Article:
Mexican wolves have had little success reclaiming their historic range in the Southwest. Captive breeding and rearing by the Fish and Wildlife Service has helped grow the population, but it remains unclear whether Mexican wolves will ever achieve the success of wolves in the northern Rockies. Photo courtesy of Wild Canid Survival and Research Center.
Mexican gray wolves and their cousins in the northern Rockies are biologically linked, but geography, economics and politics has created a wide chasm between how the two populations have fared in the wild.
In the Southwest, Mexican wolves have struggled to gain a foothold in the 7,000-square-mile recovery zone where wolves were first reintroduced 12 years ago. Meanwhile, gray wolves in Montana and Idaho are abundant enough that FWS lifted Endangered Species Act protection for the animals last year, after only 15 years of sustained recovery efforts.
The disparity between the two populations has created some vexing questions for the regulators and biologists charged with restoring wolves to their native habitats across the West. And while some of the answers are elusive, the evidence suggests the Mexican wolf’s fate may be tied to a unique set of factors – including efforts to reintroduce it into the heart of one of the nation’s most established ranching cultures, where cattle outnumber both wolves and humans.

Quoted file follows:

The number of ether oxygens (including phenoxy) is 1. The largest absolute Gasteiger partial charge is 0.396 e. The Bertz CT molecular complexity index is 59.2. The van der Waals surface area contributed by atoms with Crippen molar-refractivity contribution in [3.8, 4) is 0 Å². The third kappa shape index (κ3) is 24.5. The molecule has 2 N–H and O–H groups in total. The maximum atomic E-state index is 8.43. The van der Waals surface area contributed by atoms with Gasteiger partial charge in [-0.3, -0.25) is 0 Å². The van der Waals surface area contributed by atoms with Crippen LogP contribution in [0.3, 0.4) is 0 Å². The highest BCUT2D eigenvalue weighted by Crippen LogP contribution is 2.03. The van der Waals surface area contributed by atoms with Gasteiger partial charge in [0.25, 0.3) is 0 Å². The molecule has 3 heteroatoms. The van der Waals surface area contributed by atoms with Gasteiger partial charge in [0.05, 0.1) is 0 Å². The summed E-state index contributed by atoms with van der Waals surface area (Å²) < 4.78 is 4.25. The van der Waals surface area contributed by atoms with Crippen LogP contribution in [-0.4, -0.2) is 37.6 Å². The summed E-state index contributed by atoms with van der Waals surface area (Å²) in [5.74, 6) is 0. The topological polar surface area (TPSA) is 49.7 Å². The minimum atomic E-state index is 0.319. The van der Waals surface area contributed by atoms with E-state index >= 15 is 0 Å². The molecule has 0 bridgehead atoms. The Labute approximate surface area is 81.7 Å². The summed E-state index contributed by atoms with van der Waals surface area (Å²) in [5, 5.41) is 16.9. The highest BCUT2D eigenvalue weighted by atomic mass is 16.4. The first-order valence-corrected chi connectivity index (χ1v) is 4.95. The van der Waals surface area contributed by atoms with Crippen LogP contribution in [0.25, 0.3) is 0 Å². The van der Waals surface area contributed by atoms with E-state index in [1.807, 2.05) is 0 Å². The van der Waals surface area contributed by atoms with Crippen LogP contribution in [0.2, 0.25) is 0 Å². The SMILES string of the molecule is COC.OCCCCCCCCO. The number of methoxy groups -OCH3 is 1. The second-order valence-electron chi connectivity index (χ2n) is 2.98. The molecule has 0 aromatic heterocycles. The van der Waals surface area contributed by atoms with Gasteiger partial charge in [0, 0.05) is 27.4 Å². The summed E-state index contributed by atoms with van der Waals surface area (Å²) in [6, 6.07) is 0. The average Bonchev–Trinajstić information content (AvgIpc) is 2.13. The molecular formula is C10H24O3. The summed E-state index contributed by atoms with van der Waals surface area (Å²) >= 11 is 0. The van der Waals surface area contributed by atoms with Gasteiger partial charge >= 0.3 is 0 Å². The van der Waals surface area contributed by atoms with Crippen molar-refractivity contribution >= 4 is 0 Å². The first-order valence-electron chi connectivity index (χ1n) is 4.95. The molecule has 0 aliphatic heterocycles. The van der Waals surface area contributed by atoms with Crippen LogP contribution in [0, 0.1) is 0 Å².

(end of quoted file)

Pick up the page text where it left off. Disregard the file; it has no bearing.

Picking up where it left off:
Land Letter reporter April Reese takes an in-depth look at the factors affecting Mexican wolves in the second installment of a three-part series on the embattled FWS recovery program.